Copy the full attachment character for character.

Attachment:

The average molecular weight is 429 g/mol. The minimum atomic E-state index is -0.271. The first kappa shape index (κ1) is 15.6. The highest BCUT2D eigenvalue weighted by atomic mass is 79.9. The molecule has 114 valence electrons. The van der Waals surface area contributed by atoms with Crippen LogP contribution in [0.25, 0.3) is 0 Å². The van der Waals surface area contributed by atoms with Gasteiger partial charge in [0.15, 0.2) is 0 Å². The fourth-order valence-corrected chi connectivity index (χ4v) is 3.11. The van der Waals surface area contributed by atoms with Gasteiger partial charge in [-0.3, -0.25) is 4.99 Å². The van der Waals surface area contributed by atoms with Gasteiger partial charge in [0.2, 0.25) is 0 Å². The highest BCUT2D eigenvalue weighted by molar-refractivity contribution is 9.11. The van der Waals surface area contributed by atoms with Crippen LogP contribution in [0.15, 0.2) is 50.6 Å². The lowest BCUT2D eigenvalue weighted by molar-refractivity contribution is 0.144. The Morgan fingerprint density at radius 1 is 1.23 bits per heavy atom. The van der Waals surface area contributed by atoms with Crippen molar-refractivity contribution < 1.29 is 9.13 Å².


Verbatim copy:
The average molecular weight is 429 g/mol. The minimum atomic E-state index is -0.271. The first kappa shape index (κ1) is 15.6. The highest BCUT2D eigenvalue weighted by atomic mass is 79.9. The molecule has 114 valence electrons. The van der Waals surface area contributed by atoms with Crippen LogP contribution in [0.25, 0.3) is 0 Å². The van der Waals surface area contributed by atoms with Gasteiger partial charge in [0.15, 0.2) is 0 Å². The fourth-order valence-corrected chi connectivity index (χ4v) is 3.11. The van der Waals surface area contributed by atoms with Gasteiger partial charge in [-0.3, -0.25) is 4.99 Å². The van der Waals surface area contributed by atoms with Gasteiger partial charge in [0.2, 0.25) is 0 Å². The highest BCUT2D eigenvalue weighted by molar-refractivity contribution is 9.11. The van der Waals surface area contributed by atoms with Crippen LogP contribution in [0.15, 0.2) is 50.6 Å². The lowest BCUT2D eigenvalue weighted by molar-refractivity contribution is 0.144. The Morgan fingerprint density at radius 1 is 1.23 bits per heavy atom. The van der Waals surface area contributed by atoms with Crippen molar-refractivity contribution < 1.29 is 9.13 Å².